'Why performance-related pay will never work for teachers – and will ultimately drive down standards'
Education ministers argue that performance-related pay (PRP) rewards good teachers, makes the profession more attractive to good-quality graduates and raises standards of student achievement. There is one major flaw with this argument: it is not true.
There is no evidence, from any education system in the world, that performance-based pay improves educational standards.
There is evidence, however, that performance-based pay narrows the school curriculum because assessment of teacher performance is overly dominated by pupil performance in timed written tests. This results in a rote-learning approach to education – because if teachers' jobs and pay rely on pupil test performance, they will, unsurprisingly, do all they can to prepare pupils for the tests.
Too often, what is lost in this equation, as President Obama acknowledged recently, is a love of learning, an open, enquiring approach to new knowledge, and a broad and balanced curriculum.
Even shakier is the politicians' proposition that PRP rewards good teachers and keeps them in the profession, because it is simply not the case that good teaching is something that can be easily observed and measured. The truth is that teaching does not lend itself easily to categorical statements of "good" and "bad".
Research produced by the Sutton Trust, What makes great teaching?, concludes that there is no framework for effective teaching that is not open to interpretation. Every recommended teaching and learning strategy could be done well or badly; all could be done appropriately or inappropriately; and "none should be treated as a recipe or a formula".
Ofsted inspectors used to observe teachers – often for 20 minutes at a time – and then come to apparently confident judgements of teacher quality, upon which careers could be made or ruined.
Professor Robert Coe, director of the Centre for Evaluation and Monitoring, Durham University, demonstrated that Ofsted’s approach was deeply flawed. He highlighted research findings, which show that if lesson observation is used to identify "above average" and "below average" teachers and their impact on student learning, the judgements would be right about 60 per cent of the time. (This is a best-case scenario. When lesson observations are conducted by untrained teachers or school leaders, using unvalidated observation protocols, with no moderation of judgements or quality-assurance processes, the correlation between judgements and teacher quality is much lower.)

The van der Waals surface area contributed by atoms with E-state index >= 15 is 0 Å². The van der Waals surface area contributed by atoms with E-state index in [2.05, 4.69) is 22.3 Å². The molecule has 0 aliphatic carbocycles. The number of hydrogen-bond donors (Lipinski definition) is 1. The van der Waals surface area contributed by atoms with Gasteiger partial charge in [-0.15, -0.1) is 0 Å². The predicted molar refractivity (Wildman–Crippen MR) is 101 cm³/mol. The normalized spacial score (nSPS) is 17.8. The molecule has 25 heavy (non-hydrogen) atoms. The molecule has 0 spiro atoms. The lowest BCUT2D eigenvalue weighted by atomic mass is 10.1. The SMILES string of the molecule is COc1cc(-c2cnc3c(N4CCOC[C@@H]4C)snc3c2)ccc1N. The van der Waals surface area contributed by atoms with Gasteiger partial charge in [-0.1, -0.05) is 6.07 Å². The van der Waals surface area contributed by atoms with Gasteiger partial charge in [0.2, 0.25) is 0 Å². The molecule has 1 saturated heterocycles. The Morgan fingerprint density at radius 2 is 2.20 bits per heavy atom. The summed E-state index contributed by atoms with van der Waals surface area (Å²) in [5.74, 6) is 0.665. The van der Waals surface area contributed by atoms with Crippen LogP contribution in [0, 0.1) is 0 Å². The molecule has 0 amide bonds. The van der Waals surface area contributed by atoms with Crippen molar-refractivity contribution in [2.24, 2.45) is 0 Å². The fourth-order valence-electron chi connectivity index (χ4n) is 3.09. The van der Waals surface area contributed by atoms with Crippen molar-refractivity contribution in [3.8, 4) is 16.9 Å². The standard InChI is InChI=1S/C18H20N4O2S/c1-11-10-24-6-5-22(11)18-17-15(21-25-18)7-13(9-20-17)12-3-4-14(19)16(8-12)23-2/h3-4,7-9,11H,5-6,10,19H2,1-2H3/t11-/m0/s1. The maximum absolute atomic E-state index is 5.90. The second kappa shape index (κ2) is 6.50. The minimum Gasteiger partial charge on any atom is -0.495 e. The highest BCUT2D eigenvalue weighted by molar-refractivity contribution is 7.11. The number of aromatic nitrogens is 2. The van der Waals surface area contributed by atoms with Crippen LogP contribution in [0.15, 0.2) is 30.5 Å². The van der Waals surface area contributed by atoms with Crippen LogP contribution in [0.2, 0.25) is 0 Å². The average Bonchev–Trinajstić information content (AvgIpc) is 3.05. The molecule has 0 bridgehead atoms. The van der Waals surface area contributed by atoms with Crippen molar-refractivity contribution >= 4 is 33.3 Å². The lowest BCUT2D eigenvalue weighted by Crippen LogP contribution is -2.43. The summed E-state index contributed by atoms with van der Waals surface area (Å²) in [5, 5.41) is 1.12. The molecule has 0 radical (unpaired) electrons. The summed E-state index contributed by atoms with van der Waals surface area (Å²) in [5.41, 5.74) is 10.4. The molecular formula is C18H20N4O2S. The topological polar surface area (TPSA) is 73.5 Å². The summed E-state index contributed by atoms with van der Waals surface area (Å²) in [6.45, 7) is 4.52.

Assessment of teacher quality should be based on a wide evidence base, be undertaken by trained evaluators, and their judgements should be carefully calibrated and moderated. How often, honestly, can one say that this is the case?
Unable to answer the weight of the critique of lesson-observation data as a means to judge teacher quality, Ofsted has changed tack. Inspectors continue to make judgements about teacher quality partly based on lesson observation (though they no longer give individual grades to teachers), but these judgements are supplemented by a wider range of evidence, including looking at pupils’ work, and talking to them about their learning and progress. Ofsted also requires school leaders to justify their pay decisions, with teachers’ pay linked to leaders’ assessment of the quality of teaching.
The trouble is, if lesson observation data is deeply dodgy as a marker of teacher quality, then these other sources of evidence are even worse, because there is even less research evidence about whether they are valid measures of teacher performance. The ways of Ofsted are a mystery to us all, but one thing is very clear: Ofsted has no reliable or valid way to hold senior leaders to account for their pay decisions – and it should not be doing so.
All of which leaves the intellectual case for performance-related pay in tatters. And yet, when research tells us that pupils’ progression rates naturally vary greatly, hundreds of thousands of teachers are being given, as one of their appraisal objectives, hard targets for pupil achievement. We also know that the evidence upon which teacher quality is measured is, at best, deeply inadequate. Improved rates of teacher retention are absolutely essential if the teacher-shortage crisis is to be tackled.
How teacher quality is measured is not only a matter of justice, it is also an issue that is driving good teachers out of the profession.
Performance-related pay is in special measures.
Mary Bousted is general secretary of the ATL education union
*Read about our exclusive YouGov poll showing that many teachers believe their school has failed introduced PRP in Friday's TES magazine.